To risk over-revving the hype machine, consider this: It is not an exaggeration to proclaim the next 10 weeks as the most historic period ever for Huntsville and Madison County sports.
The landscape goes from the first Southeastern Conference championship to be contested in Huntsville to the long-awaited debut of a new minor league baseball team to pro golf on the The Ledges’ spectacular course.
Travel experts rightly predicted sports would lead the country out of the pandemic and into (safely) gathering and creating (sort of) a sense of normal. That’s being proven in Huntsville. Sports is a definite shot in the arm in its own right, with the next 10 weeks producing more than a $2.7 million economic impact to the area, plus incalculable national exposure.
The variety of events on the sporting calendar is almost mind-boggling. Even more impressive, so many of the events are brand-new to the area, settling in, we trust, for long-term relationships.
First on the agenda are the SEC Gymnastics Championships. Within two hours of going on sale, the Von Braun Center had sold out of its allotment. (Keep your eyes open: Each of the eight teams received an allotment as well, and there is a possibility of some seats coming open.)
The Championships were to be held in New Orleans, but social-distancing requirement necessitated a move. The SEC reached out to Knight Eady, a Birmingham-based sports marketing company, which suggested the Von Braun Center’s Propst Arena as an ideal location. It’s been a hectic several weeks for the VBC staff, the CVB, the Huntsville Sports Commission and other partners, but it will culminate in one of the eight teams being crowned SEC champion on the night of March 20.
Another collegiate championship will be determined on April 3 at John Hunt Park, as Huntsville hosts the Gulf South Conference soccer title games for men’s and women’s team. The GSC, of which the University of Alabama in Huntsville is a member, hosted its cross-country championship at John Hunt Park last fall.
The Coastal Collegiate Sports Association, which has eight of its 14 members ranked in the top 20 in the nation, will hold its Beach Volleyball Championship at the John Hunt Park Sand Volleyball Complex, beginning April 23.
Cummings Research Park may not be the stereotypical sporting venue but it will be an important part of the map en route to Toyko and the Paralympic Games for some U.S. athletes. The U.S. Paralympics Cycling Open, presented by Toyota, is April 17-18, with 100-plus cyclists expected, with the ultimate goal a spot on the U.S. team. Two courses, one for time trials, one for the road race, will be set up at CRP, with myriad event categories.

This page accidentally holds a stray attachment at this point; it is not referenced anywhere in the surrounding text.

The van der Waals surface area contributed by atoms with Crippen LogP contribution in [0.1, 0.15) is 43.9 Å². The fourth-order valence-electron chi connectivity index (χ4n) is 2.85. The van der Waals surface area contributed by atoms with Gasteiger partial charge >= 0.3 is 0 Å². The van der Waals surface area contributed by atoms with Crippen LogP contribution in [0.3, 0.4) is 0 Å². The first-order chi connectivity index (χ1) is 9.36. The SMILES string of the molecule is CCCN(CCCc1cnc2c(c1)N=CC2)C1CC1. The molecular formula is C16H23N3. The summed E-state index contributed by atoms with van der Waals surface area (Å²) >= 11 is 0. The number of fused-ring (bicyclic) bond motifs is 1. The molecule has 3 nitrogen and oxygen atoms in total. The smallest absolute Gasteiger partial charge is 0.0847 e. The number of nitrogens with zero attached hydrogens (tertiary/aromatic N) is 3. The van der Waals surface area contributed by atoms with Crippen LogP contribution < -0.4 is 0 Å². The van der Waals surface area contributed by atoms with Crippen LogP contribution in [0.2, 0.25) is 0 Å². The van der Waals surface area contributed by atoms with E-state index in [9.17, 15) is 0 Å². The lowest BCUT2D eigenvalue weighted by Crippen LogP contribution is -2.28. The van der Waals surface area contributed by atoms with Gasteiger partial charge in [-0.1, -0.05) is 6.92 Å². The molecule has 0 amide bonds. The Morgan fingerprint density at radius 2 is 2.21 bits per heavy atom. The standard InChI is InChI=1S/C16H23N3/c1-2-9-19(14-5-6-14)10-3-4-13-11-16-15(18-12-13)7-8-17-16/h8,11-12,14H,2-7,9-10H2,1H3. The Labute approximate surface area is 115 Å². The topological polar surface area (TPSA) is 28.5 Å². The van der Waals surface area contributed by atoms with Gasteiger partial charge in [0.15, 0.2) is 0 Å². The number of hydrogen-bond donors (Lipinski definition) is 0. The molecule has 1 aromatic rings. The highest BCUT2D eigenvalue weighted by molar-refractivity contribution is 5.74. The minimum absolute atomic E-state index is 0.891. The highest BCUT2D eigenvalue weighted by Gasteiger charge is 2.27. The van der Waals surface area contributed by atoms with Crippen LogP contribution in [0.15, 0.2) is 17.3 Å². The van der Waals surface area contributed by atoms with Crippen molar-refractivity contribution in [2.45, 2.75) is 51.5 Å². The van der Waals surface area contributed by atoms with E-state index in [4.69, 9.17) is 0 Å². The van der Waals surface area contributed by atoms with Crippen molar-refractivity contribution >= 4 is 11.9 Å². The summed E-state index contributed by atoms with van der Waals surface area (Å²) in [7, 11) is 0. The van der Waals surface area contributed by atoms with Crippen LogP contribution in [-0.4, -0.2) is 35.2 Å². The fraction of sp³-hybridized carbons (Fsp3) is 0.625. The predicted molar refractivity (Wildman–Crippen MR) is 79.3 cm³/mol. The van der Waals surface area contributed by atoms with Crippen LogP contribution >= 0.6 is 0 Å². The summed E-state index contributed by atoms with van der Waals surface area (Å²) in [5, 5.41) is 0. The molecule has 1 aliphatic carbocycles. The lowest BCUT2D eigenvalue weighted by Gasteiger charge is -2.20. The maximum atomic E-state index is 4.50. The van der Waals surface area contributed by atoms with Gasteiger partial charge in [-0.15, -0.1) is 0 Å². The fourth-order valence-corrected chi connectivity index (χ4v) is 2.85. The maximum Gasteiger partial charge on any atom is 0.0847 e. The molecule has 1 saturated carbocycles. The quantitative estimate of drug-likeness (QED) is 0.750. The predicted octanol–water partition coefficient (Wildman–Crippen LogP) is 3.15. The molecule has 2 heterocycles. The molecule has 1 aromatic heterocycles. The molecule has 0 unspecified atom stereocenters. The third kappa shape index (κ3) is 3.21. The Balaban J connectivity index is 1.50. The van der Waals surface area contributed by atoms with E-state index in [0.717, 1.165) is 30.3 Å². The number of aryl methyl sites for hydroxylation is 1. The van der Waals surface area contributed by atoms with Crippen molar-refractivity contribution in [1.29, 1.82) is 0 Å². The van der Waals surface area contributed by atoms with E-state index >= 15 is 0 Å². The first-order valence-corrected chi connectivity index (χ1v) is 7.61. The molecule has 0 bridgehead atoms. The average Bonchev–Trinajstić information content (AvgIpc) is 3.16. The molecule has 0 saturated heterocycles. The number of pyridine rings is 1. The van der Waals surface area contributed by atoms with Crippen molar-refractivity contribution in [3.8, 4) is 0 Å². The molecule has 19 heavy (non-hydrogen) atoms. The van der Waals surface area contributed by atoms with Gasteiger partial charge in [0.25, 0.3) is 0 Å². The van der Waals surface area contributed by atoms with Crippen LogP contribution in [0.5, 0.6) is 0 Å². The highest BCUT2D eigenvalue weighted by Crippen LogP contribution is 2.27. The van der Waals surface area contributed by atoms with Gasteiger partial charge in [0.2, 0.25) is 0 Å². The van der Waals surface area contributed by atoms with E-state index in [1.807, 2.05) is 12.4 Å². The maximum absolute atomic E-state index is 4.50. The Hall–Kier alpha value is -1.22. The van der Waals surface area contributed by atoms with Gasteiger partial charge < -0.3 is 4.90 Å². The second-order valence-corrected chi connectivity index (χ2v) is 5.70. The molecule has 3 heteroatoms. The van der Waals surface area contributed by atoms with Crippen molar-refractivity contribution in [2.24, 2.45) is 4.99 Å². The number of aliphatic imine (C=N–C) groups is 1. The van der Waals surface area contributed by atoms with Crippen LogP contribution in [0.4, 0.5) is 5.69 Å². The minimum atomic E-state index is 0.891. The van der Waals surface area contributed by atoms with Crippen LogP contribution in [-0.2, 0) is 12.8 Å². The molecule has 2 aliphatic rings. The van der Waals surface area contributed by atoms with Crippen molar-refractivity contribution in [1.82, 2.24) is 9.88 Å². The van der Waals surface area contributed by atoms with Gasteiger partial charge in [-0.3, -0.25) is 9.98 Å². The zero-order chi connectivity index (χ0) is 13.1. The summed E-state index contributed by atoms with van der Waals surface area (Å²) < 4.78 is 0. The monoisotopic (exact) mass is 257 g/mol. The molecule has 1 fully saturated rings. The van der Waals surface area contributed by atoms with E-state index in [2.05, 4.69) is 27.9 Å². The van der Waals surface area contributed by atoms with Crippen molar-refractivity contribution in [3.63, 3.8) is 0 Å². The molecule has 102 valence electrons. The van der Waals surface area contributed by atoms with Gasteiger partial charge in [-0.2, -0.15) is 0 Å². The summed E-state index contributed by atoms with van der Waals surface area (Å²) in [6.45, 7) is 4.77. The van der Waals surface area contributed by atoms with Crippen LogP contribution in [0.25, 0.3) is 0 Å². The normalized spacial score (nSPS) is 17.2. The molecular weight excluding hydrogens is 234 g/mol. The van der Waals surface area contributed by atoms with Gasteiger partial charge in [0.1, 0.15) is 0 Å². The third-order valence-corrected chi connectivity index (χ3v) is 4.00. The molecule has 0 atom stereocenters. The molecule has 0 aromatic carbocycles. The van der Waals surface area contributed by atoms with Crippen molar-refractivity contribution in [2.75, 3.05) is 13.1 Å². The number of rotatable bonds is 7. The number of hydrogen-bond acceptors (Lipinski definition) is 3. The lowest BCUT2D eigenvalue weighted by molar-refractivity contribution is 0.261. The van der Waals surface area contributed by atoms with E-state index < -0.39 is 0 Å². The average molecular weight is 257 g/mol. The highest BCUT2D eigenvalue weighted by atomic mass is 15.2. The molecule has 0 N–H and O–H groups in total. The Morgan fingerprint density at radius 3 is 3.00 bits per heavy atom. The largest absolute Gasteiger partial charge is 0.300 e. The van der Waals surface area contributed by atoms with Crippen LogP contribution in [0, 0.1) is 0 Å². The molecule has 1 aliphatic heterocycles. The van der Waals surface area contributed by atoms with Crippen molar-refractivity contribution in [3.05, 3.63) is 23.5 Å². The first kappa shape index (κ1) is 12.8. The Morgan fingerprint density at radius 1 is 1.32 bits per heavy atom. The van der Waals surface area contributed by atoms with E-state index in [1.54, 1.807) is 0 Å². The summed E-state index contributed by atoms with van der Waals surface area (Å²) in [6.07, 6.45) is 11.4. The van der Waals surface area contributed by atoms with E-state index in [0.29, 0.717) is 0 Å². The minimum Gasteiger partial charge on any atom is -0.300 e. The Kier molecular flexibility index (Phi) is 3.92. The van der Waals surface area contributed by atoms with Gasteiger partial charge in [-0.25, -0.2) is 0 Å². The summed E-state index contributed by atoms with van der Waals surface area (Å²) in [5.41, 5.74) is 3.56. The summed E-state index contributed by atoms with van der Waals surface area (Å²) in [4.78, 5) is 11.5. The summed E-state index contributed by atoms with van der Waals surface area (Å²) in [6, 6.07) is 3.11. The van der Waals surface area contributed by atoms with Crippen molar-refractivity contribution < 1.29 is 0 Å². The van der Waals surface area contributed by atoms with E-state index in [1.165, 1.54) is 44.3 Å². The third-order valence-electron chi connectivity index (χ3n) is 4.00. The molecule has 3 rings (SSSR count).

Professional golf returns to the city for the first time in two decades with the Huntsville Championship PGA Korn Ferry Tour debut at The Ledges. The inaugural event was postponed last year, but ticket sales, merchandise and community and corporate support have remained robust. The Korn Ferry Tour is the tier just below the PGA Tour, and some 75 percent of the PGA Tour pros are graduates of the Korn Ferry Tour.
Though more than 250,000 people have already visited the marvelous Toyota Field in Madison, fans will finally see the first pitch in a professional baseball game there on May 11, when the Rocket City Trash Pandas host the Tennessee Smokies. Jay Bell, a long-time major league shortstop, will be at the helm of the Trash Pandas, the Double-A affiliate of the Los Angeles Angels.
While the SEC Gymnastics, Paralympics Cycling Open and Huntsville Championship will bring national attention to Huntsville, many smaller events attract visitors and have considerable economic impact for the area.
This 10-week stretch of competition began March 13 with the U.S. Tennis Association National Level 4 Tournament, for boys and girls players 18 and under. More than 100 visiting competitors filled the courts at Athletic Club Alabama and the Huntsville Tennis Center. ACA is also the host for the annual USTA National Girls 16s Clay Court Championships in July, with 225 participants.
Merrimack Park, which will soon add four more synthetic turf fields to the portfolio of 14 other fields, will be busy most weekends with play, including two U.S. Youth Soccer events that are prelude to a 70-team extravaganza in the fall.
The North American Model Boat Association Winter Nitro Championships will have things buzzing on the water at the Brahan Spring Lagoon on March 19-21. The Huntsville Model Boat Association is hosting the races, which features scale-model boats up to five feet in length traveling more than 100 mph.
On another body of water, dozens of anglers will be launching at Ditto Landing on April 17 for the Cabela’s King Kat Tournament Trail, fishing for giant catfish that make the Tennessee River their home.
While so many of these events are new, Huntsville has hosted the Alabama High School Athletic Association state soccer championships since 2002, and those roll around on May 6-8. As Steve Savarese, long-time executive director of the AHSAA says, “We know what you do. But how you do it is what truly makes a difference. That's what makes your city special.”